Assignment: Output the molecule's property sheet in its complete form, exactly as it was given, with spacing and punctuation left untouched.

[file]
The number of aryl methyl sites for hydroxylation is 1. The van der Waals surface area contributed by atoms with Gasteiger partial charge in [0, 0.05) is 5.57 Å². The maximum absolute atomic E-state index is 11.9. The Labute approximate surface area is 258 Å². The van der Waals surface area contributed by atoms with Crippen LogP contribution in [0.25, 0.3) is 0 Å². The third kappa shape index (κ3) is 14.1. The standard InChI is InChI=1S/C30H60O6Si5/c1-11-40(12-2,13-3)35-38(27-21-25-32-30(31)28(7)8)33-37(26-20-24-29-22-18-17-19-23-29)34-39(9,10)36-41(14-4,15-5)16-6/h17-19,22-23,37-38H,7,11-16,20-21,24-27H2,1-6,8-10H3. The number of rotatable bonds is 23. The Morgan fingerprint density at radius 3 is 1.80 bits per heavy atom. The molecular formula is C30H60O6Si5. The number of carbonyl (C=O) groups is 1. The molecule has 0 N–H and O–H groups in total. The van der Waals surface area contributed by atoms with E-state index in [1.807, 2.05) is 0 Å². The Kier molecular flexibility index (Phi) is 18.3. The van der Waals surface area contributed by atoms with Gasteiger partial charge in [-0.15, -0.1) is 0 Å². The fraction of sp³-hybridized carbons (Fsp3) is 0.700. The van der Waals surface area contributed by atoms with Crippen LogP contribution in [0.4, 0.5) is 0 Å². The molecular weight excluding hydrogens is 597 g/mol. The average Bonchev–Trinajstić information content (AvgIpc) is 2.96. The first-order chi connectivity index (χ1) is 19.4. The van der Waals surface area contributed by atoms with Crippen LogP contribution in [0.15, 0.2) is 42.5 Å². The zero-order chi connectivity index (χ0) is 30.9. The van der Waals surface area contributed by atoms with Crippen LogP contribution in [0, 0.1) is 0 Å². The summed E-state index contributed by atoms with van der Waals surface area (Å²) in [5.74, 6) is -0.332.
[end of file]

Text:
The number of aryl methyl sites for hydroxylation is 1. The van der Waals surface area contributed by atoms with Gasteiger partial charge in [0, 0.05) is 5.57 Å². The maximum absolute atomic E-state index is 11.9. The Labute approximate surface area is 258 Å². The van der Waals surface area contributed by atoms with Crippen LogP contribution in [0.25, 0.3) is 0 Å². The third kappa shape index (κ3) is 14.1. The standard InChI is InChI=1S/C30H60O6Si5/c1-11-40(12-2,13-3)35-38(27-21-25-32-30(31)28(7)8)33-37(26-20-24-29-22-18-17-19-23-29)34-39(9,10)36-41(14-4,15-5)16-6/h17-19,22-23,37-38H,7,11-16,20-21,24-27H2,1-6,8-10H3. The number of rotatable bonds is 23. The Morgan fingerprint density at radius 3 is 1.80 bits per heavy atom. The molecular formula is C30H60O6Si5. The number of carbonyl (C=O) groups is 1. The molecule has 0 N–H and O–H groups in total. The van der Waals surface area contributed by atoms with E-state index in [1.807, 2.05) is 0 Å². The Kier molecular flexibility index (Phi) is 18.3. The van der Waals surface area contributed by atoms with Gasteiger partial charge in [-0.15, -0.1) is 0 Å². The fraction of sp³-hybridized carbons (Fsp3) is 0.700. The van der Waals surface area contributed by atoms with Crippen LogP contribution in [0.4, 0.5) is 0 Å². The molecular weight excluding hydrogens is 597 g/mol. The average Bonchev–Trinajstić information content (AvgIpc) is 2.96. The first-order chi connectivity index (χ1) is 19.4. The van der Waals surface area contributed by atoms with Crippen LogP contribution in [0.15, 0.2) is 42.5 Å². The zero-order chi connectivity index (χ0) is 30.9. The van der Waals surface area contributed by atoms with Crippen LogP contribution in [0, 0.1) is 0 Å². The summed E-state index contributed by atoms with van der Waals surface area (Å²) in [5.74, 6) is -0.332.